Scientists prepare graphene-carbon nanotube composite ink direct writing to prepare super mini supercapacitors
The progress of high-performance miniature supercapacitors plays an important role in the development and application of miniature electronic devices. Graphene is considered to be the preferred choice of micro supercapacitor electrode materials due to its advantages such as high theoretical specific surface area, good conductivity, and excellent mechanical properties. However, the characteristics of graphene's two-dimensional structure make it easy to stack and agglomerate, hinder its effective contact with the electrolyte, and inhibit the material's electrochemical energy storage performance. Therefore, there is an urgent need to develop an efficient method to adjust the graphene-based electrode structure, alleviate the problem of stacking agglomeration, and enhance the electrochemical energy storage performance of graphene-based microcapacitors.
In response to this problem, Li Lei's research group at the School of Materials Science and Engineering of Xi'an Jiaotong University developed an efficient method to prepare graphene-carbon nanotube composite ink, and then prepared miniature supercapacitors through ink direct writing technology. In the device electrode material, the addition of carbon nanotubes can directly control the electrode structure and suppress the stacking and agglomeration of graphene. In this paper, the effect of carbon nanotube content in the electrode on its electrochemical energy storage performance was studied in detail. The study found that as the content of carbon nanotubes increases, the surface capacity of the micro supercapacitor increases first and then decreases. When the content of carbon nanotubes is 5%, the device has the optimal surface capacity, that is, at 0.05 mA/cm-2, the surface capacity reaches 9.81 mF/cm-2, and when the current density increases to 0.40 mA/cm-2 Time, it remains at 8.05 mF/cm-2.
The device achieves a high areal energy density of 1.36 µWh cm–2 at a power density of 0.026 mW cm–2. At the same time, the device also exhibits excellent mechanical properties and cycle stability. Under different bending strain conditions, there is no obvious change in the surface capacity; charge and discharge cycles are performed at a current density of 0.10 mA/cm-2, and the capacity retention rate is still 95.5% after 10,000 cycles.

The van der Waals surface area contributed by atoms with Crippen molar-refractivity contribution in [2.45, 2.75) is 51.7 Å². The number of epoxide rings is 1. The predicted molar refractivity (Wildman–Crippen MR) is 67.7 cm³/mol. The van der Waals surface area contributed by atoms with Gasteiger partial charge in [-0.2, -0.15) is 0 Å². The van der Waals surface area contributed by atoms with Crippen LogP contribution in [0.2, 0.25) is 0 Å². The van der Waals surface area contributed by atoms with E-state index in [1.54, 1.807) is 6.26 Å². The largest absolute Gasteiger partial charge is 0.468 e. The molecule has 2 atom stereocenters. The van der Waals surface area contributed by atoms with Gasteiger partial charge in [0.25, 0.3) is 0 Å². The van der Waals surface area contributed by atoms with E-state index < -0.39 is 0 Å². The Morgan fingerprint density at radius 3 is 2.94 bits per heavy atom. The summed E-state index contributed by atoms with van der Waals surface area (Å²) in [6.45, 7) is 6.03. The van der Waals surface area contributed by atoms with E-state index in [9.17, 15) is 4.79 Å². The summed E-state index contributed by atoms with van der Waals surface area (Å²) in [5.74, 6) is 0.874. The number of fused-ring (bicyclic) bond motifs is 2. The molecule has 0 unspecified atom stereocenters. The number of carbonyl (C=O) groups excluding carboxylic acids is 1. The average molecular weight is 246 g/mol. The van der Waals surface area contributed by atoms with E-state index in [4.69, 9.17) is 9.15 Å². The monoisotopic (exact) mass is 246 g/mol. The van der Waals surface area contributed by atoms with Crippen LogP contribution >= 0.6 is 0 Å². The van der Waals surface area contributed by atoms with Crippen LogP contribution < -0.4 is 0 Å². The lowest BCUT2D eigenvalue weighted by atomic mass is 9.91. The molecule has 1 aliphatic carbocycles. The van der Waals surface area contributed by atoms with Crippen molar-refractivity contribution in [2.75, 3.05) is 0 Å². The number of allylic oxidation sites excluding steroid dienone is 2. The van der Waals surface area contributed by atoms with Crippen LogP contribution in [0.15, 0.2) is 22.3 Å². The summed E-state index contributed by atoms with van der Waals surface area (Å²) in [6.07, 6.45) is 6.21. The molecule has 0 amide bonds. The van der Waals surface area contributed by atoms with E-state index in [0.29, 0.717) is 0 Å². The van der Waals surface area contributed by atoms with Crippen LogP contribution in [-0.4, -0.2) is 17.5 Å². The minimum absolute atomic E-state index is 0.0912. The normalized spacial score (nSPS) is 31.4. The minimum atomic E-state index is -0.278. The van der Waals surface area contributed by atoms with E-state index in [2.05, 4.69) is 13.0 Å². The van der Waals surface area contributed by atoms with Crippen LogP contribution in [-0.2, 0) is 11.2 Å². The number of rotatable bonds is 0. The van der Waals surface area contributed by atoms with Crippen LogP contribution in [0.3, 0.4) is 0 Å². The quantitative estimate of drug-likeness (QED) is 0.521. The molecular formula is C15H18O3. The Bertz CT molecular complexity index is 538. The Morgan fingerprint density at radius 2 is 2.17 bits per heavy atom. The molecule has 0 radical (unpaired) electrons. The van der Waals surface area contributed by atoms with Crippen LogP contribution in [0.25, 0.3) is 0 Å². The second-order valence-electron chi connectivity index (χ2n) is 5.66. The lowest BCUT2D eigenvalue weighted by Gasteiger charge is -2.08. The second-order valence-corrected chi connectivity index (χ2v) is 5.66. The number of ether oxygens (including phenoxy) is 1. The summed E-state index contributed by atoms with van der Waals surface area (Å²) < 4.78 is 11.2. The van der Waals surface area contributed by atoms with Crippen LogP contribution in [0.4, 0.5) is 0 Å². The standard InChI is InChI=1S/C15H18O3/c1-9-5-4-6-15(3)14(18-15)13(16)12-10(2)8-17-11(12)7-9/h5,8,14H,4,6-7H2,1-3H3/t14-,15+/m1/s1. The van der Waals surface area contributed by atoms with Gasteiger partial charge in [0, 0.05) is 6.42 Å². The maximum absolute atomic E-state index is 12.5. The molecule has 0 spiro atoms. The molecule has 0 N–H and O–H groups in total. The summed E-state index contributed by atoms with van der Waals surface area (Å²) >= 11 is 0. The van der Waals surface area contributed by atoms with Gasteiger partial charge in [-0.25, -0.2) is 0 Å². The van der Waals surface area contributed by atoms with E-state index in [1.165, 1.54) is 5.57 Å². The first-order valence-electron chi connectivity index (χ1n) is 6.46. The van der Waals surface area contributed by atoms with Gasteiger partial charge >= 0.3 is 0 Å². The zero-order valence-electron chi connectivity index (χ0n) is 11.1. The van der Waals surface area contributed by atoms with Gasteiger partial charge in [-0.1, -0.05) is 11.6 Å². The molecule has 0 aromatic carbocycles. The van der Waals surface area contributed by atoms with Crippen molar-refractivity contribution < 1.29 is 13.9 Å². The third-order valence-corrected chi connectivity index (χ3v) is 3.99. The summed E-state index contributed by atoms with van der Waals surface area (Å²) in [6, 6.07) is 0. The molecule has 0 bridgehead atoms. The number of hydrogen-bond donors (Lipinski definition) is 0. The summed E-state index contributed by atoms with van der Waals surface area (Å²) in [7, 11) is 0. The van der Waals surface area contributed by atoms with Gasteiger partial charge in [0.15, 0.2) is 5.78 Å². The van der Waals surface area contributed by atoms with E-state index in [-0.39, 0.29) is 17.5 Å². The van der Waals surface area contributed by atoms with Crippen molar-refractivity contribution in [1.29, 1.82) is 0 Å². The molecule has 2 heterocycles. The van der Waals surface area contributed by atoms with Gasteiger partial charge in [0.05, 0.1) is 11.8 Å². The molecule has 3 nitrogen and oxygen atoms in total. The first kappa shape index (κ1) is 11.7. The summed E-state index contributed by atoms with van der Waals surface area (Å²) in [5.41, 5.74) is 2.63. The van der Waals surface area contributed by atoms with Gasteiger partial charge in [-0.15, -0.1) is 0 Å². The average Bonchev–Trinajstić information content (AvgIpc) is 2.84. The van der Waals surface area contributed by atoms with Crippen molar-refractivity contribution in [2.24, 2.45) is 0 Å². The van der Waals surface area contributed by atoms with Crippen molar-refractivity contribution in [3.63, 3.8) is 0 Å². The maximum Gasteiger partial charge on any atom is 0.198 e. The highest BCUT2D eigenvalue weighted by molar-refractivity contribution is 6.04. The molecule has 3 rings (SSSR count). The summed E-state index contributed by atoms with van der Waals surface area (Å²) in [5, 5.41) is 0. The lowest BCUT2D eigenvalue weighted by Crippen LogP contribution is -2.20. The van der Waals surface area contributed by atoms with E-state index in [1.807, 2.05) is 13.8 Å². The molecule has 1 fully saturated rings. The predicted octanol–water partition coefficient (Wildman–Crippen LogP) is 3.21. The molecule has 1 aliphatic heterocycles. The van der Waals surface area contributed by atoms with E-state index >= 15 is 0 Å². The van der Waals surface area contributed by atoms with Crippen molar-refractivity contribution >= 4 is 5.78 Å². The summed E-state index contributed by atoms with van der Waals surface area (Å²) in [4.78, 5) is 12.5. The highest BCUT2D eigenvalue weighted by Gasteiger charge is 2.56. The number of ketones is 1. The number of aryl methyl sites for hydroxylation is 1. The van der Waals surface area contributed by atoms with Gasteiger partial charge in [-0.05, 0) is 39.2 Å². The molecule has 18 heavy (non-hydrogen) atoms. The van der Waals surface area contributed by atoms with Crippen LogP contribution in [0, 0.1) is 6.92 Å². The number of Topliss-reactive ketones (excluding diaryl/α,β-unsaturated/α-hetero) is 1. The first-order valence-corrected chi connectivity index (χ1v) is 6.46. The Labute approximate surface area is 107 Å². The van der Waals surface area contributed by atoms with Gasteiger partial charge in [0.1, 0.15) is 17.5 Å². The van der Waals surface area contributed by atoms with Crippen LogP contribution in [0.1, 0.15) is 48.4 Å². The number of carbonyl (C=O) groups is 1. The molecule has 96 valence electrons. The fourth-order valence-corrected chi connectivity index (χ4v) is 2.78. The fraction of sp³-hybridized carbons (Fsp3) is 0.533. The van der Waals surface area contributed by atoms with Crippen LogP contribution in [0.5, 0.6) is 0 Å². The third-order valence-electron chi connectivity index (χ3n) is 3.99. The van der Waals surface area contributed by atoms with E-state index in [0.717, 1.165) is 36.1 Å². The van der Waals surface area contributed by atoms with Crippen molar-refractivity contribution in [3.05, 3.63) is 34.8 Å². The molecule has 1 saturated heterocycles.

The graphene-based electrode structure control method developed in this work provides a reference for developing high-performance graphene-based micro-supercapacitors and solving the stacking reunion problem of other two-dimensional materials. Related results were published in Advanced Functional Materials (DOI: 10.1002/adfm.201907284).
Supercapacitors, especially electric double layer capacitors, are a type of electrical storage device that quickly stores and releases charge on the electrode surface. Since electrodes with a high specific surface area can increase the storage capacity (capacitance) of the supercapacitor, the electrode material of the supercapacitor needs to have a high specific surface area. The most commonly used method to increase the specific surface area of the electrode is to prepare the electrode material into a porous structure. However, if the porosity of the electrode material is too high, the electrode density will be reduced, and application-level problems will occur:
(1) The low density makes the electrode material fluffy and increases the volume of the super capacitor, which is not conducive to application in miniature or portable electronic devices;
(2) The excess pores in the electrode will be filled with liquid electrolyte, without energy storage capacity, but the quality of the device is increased. It is also unfavorable for the application in portable electronic equipment.
Therefore, how to control the specific surface area and density of the electrode material, while retaining the high specific surface area of the electrode material while increasing its density as much as possible has become a challenge for supercapacitor research.
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